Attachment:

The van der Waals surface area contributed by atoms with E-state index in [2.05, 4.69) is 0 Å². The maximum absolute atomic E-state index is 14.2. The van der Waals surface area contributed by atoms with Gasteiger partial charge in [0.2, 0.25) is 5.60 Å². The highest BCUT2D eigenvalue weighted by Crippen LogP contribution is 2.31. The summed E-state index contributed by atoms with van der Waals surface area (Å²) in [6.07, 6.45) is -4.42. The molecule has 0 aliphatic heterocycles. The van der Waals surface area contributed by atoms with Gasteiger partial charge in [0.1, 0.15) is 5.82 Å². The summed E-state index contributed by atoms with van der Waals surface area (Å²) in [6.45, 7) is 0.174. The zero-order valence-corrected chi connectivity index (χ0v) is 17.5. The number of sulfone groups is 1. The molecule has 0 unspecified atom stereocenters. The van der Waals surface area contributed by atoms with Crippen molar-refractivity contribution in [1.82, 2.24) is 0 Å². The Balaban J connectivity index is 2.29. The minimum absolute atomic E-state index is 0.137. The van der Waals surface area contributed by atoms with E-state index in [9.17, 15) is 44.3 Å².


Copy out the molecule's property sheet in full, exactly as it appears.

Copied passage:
The van der Waals surface area contributed by atoms with E-state index in [2.05, 4.69) is 0 Å². The maximum absolute atomic E-state index is 14.2. The van der Waals surface area contributed by atoms with Gasteiger partial charge in [0.2, 0.25) is 5.60 Å². The highest BCUT2D eigenvalue weighted by Crippen LogP contribution is 2.31. The summed E-state index contributed by atoms with van der Waals surface area (Å²) in [6.07, 6.45) is -4.42. The molecule has 0 aliphatic heterocycles. The van der Waals surface area contributed by atoms with Gasteiger partial charge in [0.1, 0.15) is 5.82 Å². The summed E-state index contributed by atoms with van der Waals surface area (Å²) in [6.45, 7) is 0.174. The zero-order valence-corrected chi connectivity index (χ0v) is 17.5. The number of sulfone groups is 1. The molecule has 0 unspecified atom stereocenters. The van der Waals surface area contributed by atoms with Crippen molar-refractivity contribution in [1.82, 2.24) is 0 Å². The Balaban J connectivity index is 2.29. The minimum absolute atomic E-state index is 0.137. The van der Waals surface area contributed by atoms with E-state index in [9.17, 15) is 44.3 Å².